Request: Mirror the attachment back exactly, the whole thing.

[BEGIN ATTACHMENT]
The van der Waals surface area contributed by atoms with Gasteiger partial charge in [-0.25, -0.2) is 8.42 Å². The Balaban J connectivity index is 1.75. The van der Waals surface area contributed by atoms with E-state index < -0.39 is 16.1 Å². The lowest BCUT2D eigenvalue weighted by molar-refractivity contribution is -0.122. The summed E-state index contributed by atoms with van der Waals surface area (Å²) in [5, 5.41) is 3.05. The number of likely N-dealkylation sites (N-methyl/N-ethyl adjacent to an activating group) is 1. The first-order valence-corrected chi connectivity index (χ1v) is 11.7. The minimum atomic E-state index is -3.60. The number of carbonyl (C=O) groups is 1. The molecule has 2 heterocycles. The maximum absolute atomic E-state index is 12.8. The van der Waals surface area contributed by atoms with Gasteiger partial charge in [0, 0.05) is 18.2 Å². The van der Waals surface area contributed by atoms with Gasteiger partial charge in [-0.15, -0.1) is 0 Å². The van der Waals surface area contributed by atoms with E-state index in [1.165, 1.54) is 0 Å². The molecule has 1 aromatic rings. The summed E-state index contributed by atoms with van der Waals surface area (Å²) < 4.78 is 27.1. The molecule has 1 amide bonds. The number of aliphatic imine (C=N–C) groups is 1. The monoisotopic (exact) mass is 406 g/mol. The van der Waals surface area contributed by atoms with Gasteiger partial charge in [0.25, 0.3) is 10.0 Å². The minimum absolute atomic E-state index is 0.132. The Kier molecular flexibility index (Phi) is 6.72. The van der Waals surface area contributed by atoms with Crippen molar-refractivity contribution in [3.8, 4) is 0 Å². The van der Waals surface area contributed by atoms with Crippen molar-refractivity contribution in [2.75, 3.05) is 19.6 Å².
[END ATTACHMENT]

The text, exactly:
The van der Waals surface area contributed by atoms with Gasteiger partial charge in [-0.25, -0.2) is 8.42 Å². The Balaban J connectivity index is 1.75. The van der Waals surface area contributed by atoms with E-state index < -0.39 is 16.1 Å². The lowest BCUT2D eigenvalue weighted by molar-refractivity contribution is -0.122. The summed E-state index contributed by atoms with van der Waals surface area (Å²) in [5, 5.41) is 3.05. The number of likely N-dealkylation sites (N-methyl/N-ethyl adjacent to an activating group) is 1. The first-order valence-corrected chi connectivity index (χ1v) is 11.7. The minimum atomic E-state index is -3.60. The number of carbonyl (C=O) groups is 1. The molecule has 2 heterocycles. The maximum absolute atomic E-state index is 12.8. The van der Waals surface area contributed by atoms with Gasteiger partial charge in [0, 0.05) is 18.2 Å². The van der Waals surface area contributed by atoms with Gasteiger partial charge in [-0.15, -0.1) is 0 Å². The van der Waals surface area contributed by atoms with E-state index in [1.165, 1.54) is 0 Å². The molecule has 1 aromatic rings. The summed E-state index contributed by atoms with van der Waals surface area (Å²) < 4.78 is 27.1. The molecule has 1 amide bonds. The number of aliphatic imine (C=N–C) groups is 1. The monoisotopic (exact) mass is 406 g/mol. The van der Waals surface area contributed by atoms with Gasteiger partial charge in [0.25, 0.3) is 10.0 Å². The minimum absolute atomic E-state index is 0.132. The Kier molecular flexibility index (Phi) is 6.72. The van der Waals surface area contributed by atoms with Crippen molar-refractivity contribution in [3.8, 4) is 0 Å². The van der Waals surface area contributed by atoms with Crippen molar-refractivity contribution in [2.75, 3.05) is 19.6 Å².